Some top fiber fruits: blackberries, (8 g for 1 cup), pears (about 5 g for medium pear), apples (about 3.5 g for medium apple), blueberries (about 3.5 g for 1 cup), strawberries (about 3.3 g for 1 cup), oranges (about 3 g for medium orange) – all with skin except oranges)

Some top fiber legumes and nuts: navy beans (19 g per cup), lentils, black beans, split peas (all about 15 -16 g per 1 cup), lima, pinto, garbanzo, kidney beans, (13 – 15 g per 1 cup), almonds (3.3 g per 24 nuts)

Some top fiber vegetables: Brussels sprouts, parsnips, sweet potatoes and squash (all about 6 g per cup); pumpkin (7 g per cup). Turnip greens, collard greens, broccoli and okra all contain (all about 5 g per cup).

Some top fiber whole grains (all for one cup): bulgur (8 g) and barley and quinoa (6 g). Foods containing whole wheat, rye or buckwheat flour, oat bran, whole oats, cornmeal, quinoa, millet, amaranth, spelt, kamut, teff, or coconut flour will all add fiber.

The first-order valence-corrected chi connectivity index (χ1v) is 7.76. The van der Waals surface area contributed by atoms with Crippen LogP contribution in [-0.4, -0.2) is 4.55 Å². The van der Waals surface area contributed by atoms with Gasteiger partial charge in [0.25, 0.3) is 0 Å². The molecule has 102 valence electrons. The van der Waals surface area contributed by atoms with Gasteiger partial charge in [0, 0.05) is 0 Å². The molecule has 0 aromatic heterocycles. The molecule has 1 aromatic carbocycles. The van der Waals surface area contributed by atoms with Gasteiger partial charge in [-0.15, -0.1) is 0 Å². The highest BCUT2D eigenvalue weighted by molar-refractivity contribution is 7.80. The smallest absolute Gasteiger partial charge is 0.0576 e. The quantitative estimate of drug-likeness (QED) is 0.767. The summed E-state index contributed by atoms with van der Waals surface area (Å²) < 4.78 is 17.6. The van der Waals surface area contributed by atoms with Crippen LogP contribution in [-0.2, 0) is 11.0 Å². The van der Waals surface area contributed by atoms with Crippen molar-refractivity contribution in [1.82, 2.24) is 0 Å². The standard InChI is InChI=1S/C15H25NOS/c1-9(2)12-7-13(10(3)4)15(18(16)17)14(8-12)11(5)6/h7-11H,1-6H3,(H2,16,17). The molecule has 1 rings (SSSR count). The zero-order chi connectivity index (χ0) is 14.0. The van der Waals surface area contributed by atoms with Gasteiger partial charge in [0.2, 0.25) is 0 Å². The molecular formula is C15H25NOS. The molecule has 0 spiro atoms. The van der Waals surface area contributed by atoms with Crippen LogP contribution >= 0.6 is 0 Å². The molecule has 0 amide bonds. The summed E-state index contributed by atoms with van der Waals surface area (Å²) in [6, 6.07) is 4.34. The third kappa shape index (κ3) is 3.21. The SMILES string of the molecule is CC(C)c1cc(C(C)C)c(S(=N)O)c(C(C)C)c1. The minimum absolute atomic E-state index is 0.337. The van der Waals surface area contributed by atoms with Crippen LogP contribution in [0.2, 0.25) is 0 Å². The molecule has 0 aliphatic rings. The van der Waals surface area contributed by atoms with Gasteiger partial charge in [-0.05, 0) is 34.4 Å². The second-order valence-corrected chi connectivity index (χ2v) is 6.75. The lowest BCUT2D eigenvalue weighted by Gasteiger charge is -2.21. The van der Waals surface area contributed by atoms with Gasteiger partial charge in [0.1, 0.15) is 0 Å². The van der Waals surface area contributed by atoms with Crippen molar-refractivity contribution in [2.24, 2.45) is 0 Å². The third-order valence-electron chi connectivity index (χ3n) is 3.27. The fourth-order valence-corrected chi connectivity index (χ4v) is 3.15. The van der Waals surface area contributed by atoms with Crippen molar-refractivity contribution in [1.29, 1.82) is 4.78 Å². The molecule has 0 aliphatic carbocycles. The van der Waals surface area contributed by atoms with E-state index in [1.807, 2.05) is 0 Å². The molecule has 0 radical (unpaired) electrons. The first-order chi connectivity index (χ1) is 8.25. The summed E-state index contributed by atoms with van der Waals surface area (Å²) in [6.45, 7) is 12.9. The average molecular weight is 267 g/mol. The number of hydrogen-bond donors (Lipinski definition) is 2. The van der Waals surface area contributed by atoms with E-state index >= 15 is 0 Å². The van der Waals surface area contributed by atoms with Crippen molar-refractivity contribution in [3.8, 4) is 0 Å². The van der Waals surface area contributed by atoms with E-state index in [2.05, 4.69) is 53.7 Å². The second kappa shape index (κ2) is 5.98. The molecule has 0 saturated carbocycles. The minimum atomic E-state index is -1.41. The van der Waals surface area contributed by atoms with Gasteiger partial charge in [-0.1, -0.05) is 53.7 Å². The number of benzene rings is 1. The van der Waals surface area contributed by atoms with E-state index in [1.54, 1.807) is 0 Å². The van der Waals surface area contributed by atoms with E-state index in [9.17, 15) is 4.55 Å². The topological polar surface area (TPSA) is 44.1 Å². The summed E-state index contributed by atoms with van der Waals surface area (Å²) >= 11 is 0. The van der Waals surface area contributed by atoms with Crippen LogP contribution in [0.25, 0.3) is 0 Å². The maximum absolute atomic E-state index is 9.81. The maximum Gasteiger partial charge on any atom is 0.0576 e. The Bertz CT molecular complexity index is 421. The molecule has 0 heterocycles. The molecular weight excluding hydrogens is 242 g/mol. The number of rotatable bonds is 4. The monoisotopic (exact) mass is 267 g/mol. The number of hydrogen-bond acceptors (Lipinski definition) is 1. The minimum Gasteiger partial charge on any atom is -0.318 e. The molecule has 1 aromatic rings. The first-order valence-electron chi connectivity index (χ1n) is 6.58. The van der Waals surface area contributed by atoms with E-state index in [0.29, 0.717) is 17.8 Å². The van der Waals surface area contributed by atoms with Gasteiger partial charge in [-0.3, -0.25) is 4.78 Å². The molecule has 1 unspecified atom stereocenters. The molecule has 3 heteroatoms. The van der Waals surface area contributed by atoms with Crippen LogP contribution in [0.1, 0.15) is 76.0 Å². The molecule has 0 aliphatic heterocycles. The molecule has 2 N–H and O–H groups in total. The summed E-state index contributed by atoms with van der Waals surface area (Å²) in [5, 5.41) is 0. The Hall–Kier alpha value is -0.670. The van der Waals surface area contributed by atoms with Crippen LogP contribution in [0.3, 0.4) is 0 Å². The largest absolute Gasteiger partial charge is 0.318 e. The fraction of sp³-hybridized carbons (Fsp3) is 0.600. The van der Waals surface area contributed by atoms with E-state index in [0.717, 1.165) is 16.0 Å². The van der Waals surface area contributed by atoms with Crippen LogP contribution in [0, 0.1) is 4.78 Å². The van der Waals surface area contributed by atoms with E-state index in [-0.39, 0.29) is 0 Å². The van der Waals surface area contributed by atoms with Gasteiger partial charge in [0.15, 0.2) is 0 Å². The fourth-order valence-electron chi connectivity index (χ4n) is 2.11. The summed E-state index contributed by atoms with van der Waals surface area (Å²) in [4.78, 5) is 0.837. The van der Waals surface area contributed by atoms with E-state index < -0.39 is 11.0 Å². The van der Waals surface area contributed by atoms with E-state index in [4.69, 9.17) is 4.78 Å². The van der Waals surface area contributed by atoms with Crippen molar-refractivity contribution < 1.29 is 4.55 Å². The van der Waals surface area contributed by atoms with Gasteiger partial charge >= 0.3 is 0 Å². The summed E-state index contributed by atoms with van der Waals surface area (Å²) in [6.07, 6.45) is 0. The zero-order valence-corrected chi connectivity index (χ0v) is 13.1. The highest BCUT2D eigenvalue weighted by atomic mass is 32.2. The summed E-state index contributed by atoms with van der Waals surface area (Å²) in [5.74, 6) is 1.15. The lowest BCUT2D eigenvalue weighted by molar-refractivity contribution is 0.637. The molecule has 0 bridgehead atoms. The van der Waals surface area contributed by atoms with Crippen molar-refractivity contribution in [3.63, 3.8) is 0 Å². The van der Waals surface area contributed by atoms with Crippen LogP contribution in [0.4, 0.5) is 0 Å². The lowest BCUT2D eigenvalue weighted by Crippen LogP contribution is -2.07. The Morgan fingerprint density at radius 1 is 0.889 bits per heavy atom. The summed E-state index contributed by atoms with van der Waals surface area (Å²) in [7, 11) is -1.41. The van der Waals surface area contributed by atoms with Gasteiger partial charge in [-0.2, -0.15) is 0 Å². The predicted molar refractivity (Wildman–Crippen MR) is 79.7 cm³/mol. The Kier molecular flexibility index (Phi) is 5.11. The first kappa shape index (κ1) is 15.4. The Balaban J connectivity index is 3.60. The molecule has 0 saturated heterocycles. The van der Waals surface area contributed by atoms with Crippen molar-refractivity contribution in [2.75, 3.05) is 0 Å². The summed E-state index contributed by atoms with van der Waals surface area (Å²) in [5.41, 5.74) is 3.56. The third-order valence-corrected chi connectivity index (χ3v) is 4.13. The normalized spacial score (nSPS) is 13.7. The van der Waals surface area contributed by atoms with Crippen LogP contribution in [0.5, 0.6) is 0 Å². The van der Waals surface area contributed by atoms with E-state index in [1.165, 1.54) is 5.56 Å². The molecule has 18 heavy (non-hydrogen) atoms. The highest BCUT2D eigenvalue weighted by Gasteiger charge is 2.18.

To:

“High blood pressure runs in my family. I’ve tried losing weight, making changes, but I still need medicine – there’s nothing I else can do.” 

Blood Pressure Response:
Source:  http://insciences.org/article.php?article_id=4890

“The researchers note that although the effect of each variant is modest (1 to 0.5 mm Hg) their combined influence could be sufficient to change the population’s risk of stroke or heart attack.”

The good news – you do have control and you can change your blood pressure, even if you have a genetic influencer for it, recent research shows that it’s not significant enough to change your risk of stroke or heart attack. So now, what are you going to do about it?

Change isn’t easy, so if you struggle to do it on your own, get someone – a professional – to help you. But you have to decide that you are really ready to make changes to your life. I was always characterized as a “Type A” personality – I had the ulcer 7 years ago. I should have the high blood pressure. I have the genetic excuse – my dad has high blood pressure and has had it since a young age. I had high blood pressure when I was in college and I was headed down the same path he was. But I lost 100 lbs and totally changed my diet, started doing yoga and meditation, and have completely switched careers and schedules. My blood pressure is typically about 100 – 110 over 60 – 70. You can make any change you want to make.

To:

“I was born to have high cholesterol. I’ll be on medicine forever.” 

Cholesterol Response:
Source:  http://www.everydayhealth.com/high-cholesterol/high-cholesterol-are-genes-to-blame.aspx